“Tell me where it hurts.” – My Mother

I was very fortunate as a young boy to hear those comforting words.  They were usually followed by, “There now, let me help make it better”, a kiss on the location of the pain, and then a hug.  And magically, it helped!  Perhaps your experience as a child was different, but for me, just having my hurts validated and not feeling alone with them seemed to help attenuate or even eliminate the pain. 

Then at some point in my “growing up,” I started rejecting attempts at comfort, pushing them away to embrace a more stoic approach to the pain of life.  “Keep a stiff upper lip,”  “big boys don’t cry,” “be a man,” and “suck it up” were the messages I received from elsewhere that drown out my mother’s voice of compassionate caring, and these became my new mantras which I carried into adulthood. 

During my professional training, the culture of medicine only reinforced and encouraged this approach to the pain and hurts of life.  As I look back, there have been many quite distressing professional circumstances that I endured but never really processed, including tragic patient outcomes, doubt about perceived medical errors, misdiagnoses, toxic interactions with colleagues, and quite regular cases of the “imposter syndrome”.  Through them all, the additional messages of “we’re the caregivers, not the cared for” and “your problems are nothing in comparison” were piled on top of my adolescent scripting.  You likely carry some variations of these scripts as well.  Quite possibly they’ve even seeped into your personal life.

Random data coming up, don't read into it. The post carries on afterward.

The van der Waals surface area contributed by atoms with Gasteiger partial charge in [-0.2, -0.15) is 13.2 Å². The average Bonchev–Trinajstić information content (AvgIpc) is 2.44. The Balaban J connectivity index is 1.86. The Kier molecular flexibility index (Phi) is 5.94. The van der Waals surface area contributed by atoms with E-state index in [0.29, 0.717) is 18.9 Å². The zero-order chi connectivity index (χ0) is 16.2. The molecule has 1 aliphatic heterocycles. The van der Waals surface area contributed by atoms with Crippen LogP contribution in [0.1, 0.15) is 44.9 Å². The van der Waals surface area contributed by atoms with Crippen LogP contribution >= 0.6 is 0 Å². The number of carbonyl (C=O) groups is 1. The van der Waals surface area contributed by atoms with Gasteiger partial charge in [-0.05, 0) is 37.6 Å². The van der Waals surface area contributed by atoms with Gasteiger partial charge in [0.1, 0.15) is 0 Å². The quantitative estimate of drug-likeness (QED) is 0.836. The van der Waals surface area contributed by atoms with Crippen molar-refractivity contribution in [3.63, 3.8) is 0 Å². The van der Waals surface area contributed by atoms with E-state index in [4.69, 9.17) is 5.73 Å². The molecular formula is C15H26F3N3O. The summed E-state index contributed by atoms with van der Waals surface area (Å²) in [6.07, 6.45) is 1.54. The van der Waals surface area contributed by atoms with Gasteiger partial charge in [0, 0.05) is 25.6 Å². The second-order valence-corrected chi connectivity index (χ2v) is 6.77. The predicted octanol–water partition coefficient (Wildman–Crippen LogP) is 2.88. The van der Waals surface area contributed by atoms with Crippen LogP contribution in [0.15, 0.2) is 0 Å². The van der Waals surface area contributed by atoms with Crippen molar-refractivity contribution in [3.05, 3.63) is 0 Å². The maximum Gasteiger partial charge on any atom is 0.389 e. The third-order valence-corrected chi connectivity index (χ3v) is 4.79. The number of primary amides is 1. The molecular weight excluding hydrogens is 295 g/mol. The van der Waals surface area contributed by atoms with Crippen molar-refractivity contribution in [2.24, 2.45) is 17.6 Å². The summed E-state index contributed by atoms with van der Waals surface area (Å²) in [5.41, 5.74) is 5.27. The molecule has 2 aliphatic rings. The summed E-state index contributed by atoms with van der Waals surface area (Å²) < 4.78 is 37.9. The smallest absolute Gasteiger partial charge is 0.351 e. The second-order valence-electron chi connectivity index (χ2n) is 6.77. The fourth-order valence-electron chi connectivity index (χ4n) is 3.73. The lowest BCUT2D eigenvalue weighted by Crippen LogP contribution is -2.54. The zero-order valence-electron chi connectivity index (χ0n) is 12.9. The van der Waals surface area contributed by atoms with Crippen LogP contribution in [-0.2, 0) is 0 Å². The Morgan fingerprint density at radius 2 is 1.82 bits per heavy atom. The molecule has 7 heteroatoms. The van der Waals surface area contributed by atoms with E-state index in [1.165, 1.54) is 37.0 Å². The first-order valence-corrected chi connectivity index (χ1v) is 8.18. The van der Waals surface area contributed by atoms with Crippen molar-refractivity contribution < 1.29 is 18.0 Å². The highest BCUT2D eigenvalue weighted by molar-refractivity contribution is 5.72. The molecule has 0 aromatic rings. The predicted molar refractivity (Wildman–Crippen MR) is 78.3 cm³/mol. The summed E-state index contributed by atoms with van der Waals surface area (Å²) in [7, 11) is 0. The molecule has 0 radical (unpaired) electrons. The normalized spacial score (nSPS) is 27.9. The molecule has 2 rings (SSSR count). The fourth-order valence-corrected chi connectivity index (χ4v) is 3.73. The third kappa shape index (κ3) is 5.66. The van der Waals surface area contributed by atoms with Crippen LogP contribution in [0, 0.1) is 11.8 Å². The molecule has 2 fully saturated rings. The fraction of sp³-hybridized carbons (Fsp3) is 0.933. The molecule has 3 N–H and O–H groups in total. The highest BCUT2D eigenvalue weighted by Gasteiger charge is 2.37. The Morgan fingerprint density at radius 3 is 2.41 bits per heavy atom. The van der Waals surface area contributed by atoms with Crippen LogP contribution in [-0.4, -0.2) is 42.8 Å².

Perhaps it’s time to let go of this dysfunctional cultural and professional programming and take the courageous but also sane step of allowing more of our humanity to emerge by talking about these emotional wounds.  But how?  Acknowledging our emotional pain points can feel daunting … even scary. 

If that is the case for you, it will likely feel “safer” to start with small steps, such as some brief sharing with someone you feel affinity with.  For example, sharing “I’m having a hard time with this …” will allow you to see if they can be a “trusted other” by their willingness to listen without judgement and their ability to validate your struggles while resisting the temptation to immediately go into “fixing mode”.  Though a colleague who knows your professional world might be preferable (like your PeerRx partner), you may determine that a close non-professional friend, counselor, or therapist is more appropriate for you. 

We are in a time when the pain of the world is inescapable, including some professional hurts you are likely presently experiencing.  And mirroring our professional “scripting,” you may find yourself thinking (or even saying), “It’s no big deal” or “I don’t want to burden anyone with my problems” or “I’ve got this” and then going into the default “suck-it-up mode.”  It’s time to remind ourselves that healing can only start when we acknowledge that we hurt and where we hurt.  Having our hurts validated and not feeling alone with them can help attenuate or even eliminate the pain.  It is a really big deal.  Let’s all embrace the wisdom of my mother.  No one, including you, should hurt alone …. 

PS:  The immediate validating response to my recent MD Coaches podcast interview on avoiding isolation indicates that my story resonated with many who listened.  If you’ve not yet taken the time to listen to the podcast, I’d ask for you to reconsider. 


Mark and John

Carilion Clinic Department of Family and Community Medicine

Feel free to forward Take 3 to your colleagues. Glad to add them to the distribution list.

Email: mhgreenawald@carilionclinic.org